Day 2 STATS:

37 Miles, 6,000 feet of Climbing, more hike-a-bike, lots of bear poop.

Day 3:

We awoke, thoroughly rested, to the distant sounds of thunder. Since we were on the ridge, we had a rare opportunity to make a phone call. So, I called my dad to see if he'd check the radar. It wasn't looking good. He said there was a severe thunderstorm over Roanoke that was headed due North, directly toward us. To make matters worse, the forecast was looking bleak as well. The previously forecasted "Isolated" thunderstorms became "Scattered" thunderstorms over the next three days. This news gave us motivation to get going to avoid being caught on this ridge with no place to take cover. It also made us concerned with the remainder of our tour.

We packed quickly and began climbing Little Mare again (it should really be called Dead Man's Ridge or something more ominous). We climbed for about 30 minutes before the storm hit.

Lightning was striking all around us!!

We dropped our bikes

Ran down the side of the ridge about 30 feet

And took cover beneath a small sheet of plastic.

The storm continued to pound on us with lightning strikes shocking the mountains and ridges all around us. We just sat there, getting soaked and cold for nearly an hour and a half...

(See Lesson 1)

When the lightning finally decided to move North, we jumped back on the bikes and crept up to the crest of Little Mare at around 3,500 feet. This section of the trail was mostly wet rock, which made riding difficult.

Remember, we were carrying nearly 40 lbs of gear, each.

The 500-foot descent to Little Wilson Creek at the end of the Little Mare Trail was technical, rocky, and steep-

A

SWEET

section of trail.



The rain was becoming a light drizzle at this point, so we took a short break at Little Wilson Creek. After crossing the creek, we hike-a-biked again to 3,700 feet on Brushy Mountain to reach the long descent to FR194 (an alternate route we decided to take since the weather was uncooperative).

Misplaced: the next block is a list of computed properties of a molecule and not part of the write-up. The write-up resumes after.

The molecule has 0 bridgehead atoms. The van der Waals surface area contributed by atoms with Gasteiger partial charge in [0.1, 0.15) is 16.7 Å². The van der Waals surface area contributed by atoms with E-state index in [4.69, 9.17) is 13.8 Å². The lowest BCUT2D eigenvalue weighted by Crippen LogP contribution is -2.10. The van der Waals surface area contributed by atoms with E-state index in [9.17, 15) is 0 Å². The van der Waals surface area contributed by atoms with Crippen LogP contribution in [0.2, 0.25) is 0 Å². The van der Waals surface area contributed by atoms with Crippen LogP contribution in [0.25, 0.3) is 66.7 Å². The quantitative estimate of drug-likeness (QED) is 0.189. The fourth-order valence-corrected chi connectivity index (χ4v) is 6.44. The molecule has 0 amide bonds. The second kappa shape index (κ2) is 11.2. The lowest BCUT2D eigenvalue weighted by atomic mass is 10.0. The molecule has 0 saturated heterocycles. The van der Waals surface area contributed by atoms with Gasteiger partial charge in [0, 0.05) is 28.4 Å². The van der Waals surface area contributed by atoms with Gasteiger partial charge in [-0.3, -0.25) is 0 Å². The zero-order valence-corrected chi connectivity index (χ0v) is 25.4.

Hey Buddy! If we lick your back, will we puke orange?

Sorry... A.D.D. moment... Where was I?

The descent was again technical and rocky, and I took a nice header (i.e. I flipped over the handlebars and tossed my bike down the hill) trying to descend down some slippery rocks. Francine took a couple of nice spills as well.

I'd rather not land on my ass when I fall on rocks, but I guess it's better than my face!

MY busted ASS PIC not inserted due to graphic nature.

We dropped down Brushy Mountain Trail (456) and veered left at trail 620 descending to FR194. What an awesome trail! Technical as hell, steep, rocky, narrow, overgrown with blueberry and mountain laurel...

What more can you ask for?

Well, a pack that fits, I guess... Sorry Francine...


I really enjoyed the downhill and after a few miles, we were back on roads. We took FR194 to SR629 and rode into Douthat, straight to the campground showers!!

After our showers, we decided rather than continue to Blacksburg with three more days of thunderstorms on different mountain ridge trails (the remainder of the tour was mostly ridgeline riding), we'd try and work a transfer back to Blacksburg (my car was waiting there).

I made a couple of calls and discovered that my friend, Aaron,
was on route to Blacksburg from Vermont.

When I asked him if he could take a short detour to give us a hand, he said,"I think I may have passed it already... Where is Douthat? I'm at Lexington right now."

SWEET!!!

I said,"Dude, take a left!" and he met us at Douthat in about a half hour!!

AWESOME TIMING!!!

Thanks Again, Aaron!

So, we bailed. It was a hard decision, but I think it was the right one. We'll come back to ride the section from Douthat to Blacksburg sometime soon...

Day 3 STATS:

18 miles of riding/hike-a-biking, ~2,000 feet of climbing, 1.5 hours of sitting under a tarp in a crazy storm...and we bailed.

The next day, we worked in a hiking trip up to Dragon's Tooth on the Appalachian Trail.

What an amazing view!


and A great trail! Good Times...

4 comments:

Adrien said...

Dang, Francine is MY HERO. You're both a little crazy, but I enjoyed reading about your adventures!

Metro said...

Great stuff dude. I noticed 2 things in those nice pictures. #1 you need to re-center your stem & front wheel. It’s off to the right. #2 you need to put a ring on Queen Francine’s finger sooner than later. The tale sounds harsh and somewhat miserable at times yet she is smiling and mostly happy looking in every single picture. That’s a keeper bro, awesome. I hope to slip in on the part 2 of this story. Let me know when it goes down. Until then thanks for the read.

Peace,
Metro

Andrew said...

Uhhh ... what was lesson #1 again?

Ayasha Kieth said...

Interesting article, keep it up guys, I'm just wondering if what type of tire you are using in that kind of terrain.